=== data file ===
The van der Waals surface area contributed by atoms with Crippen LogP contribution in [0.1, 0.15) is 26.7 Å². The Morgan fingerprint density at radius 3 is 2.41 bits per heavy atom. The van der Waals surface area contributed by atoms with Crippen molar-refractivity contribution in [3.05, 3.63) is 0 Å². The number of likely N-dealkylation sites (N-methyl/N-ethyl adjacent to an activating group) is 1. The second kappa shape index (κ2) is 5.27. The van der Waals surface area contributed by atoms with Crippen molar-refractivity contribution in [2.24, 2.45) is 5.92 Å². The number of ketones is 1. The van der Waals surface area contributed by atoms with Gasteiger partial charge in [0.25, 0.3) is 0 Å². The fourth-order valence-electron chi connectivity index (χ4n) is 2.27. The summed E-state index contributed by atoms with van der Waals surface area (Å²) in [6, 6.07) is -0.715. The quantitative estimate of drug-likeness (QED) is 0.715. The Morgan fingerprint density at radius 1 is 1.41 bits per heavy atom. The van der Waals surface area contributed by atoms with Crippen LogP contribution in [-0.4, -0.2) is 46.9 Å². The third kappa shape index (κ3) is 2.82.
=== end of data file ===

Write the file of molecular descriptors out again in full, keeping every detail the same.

The van der Waals surface area contributed by atoms with Crippen LogP contribution in [0.1, 0.15) is 26.7 Å². The Morgan fingerprint density at radius 3 is 2.41 bits per heavy atom. The van der Waals surface area contributed by atoms with Crippen molar-refractivity contribution in [3.05, 3.63) is 0 Å². The number of likely N-dealkylation sites (N-methyl/N-ethyl adjacent to an activating group) is 1. The second kappa shape index (κ2) is 5.27. The van der Waals surface area contributed by atoms with Crippen molar-refractivity contribution in [2.24, 2.45) is 5.92 Å². The number of ketones is 1. The van der Waals surface area contributed by atoms with Gasteiger partial charge in [0.25, 0.3) is 0 Å². The fourth-order valence-electron chi connectivity index (χ4n) is 2.27. The summed E-state index contributed by atoms with van der Waals surface area (Å²) in [6, 6.07) is -0.715. The quantitative estimate of drug-likeness (QED) is 0.715. The Morgan fingerprint density at radius 1 is 1.41 bits per heavy atom. The van der Waals surface area contributed by atoms with Crippen LogP contribution in [-0.4, -0.2) is 46.9 Å². The third kappa shape index (κ3) is 2.82.